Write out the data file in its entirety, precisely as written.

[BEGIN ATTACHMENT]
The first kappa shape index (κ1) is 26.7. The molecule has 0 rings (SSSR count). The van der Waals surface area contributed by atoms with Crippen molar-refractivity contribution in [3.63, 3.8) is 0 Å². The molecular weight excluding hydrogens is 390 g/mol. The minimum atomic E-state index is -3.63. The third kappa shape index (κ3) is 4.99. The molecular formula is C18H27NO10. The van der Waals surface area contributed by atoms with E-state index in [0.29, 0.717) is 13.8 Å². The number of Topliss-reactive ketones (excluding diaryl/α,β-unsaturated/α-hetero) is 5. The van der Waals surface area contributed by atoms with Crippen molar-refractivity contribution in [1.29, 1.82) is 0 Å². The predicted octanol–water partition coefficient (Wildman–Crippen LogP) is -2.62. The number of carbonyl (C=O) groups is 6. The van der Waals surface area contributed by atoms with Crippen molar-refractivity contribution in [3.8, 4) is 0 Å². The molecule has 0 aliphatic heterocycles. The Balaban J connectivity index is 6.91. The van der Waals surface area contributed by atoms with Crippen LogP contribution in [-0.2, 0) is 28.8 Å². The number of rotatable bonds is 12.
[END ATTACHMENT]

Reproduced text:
The first kappa shape index (κ1) is 26.7. The molecule has 0 rings (SSSR count). The van der Waals surface area contributed by atoms with Crippen molar-refractivity contribution in [3.63, 3.8) is 0 Å². The molecular weight excluding hydrogens is 390 g/mol. The minimum atomic E-state index is -3.63. The third kappa shape index (κ3) is 4.99. The molecular formula is C18H27NO10. The van der Waals surface area contributed by atoms with E-state index in [0.29, 0.717) is 13.8 Å². The number of Topliss-reactive ketones (excluding diaryl/α,β-unsaturated/α-hetero) is 5. The van der Waals surface area contributed by atoms with Crippen molar-refractivity contribution in [1.29, 1.82) is 0 Å². The predicted octanol–water partition coefficient (Wildman–Crippen LogP) is -2.62. The number of carbonyl (C=O) groups is 6. The van der Waals surface area contributed by atoms with Crippen molar-refractivity contribution in [3.8, 4) is 0 Å². The molecule has 0 aliphatic heterocycles. The Balaban J connectivity index is 6.91. The van der Waals surface area contributed by atoms with Crippen LogP contribution in [-0.2, 0) is 28.8 Å². The number of rotatable bonds is 12.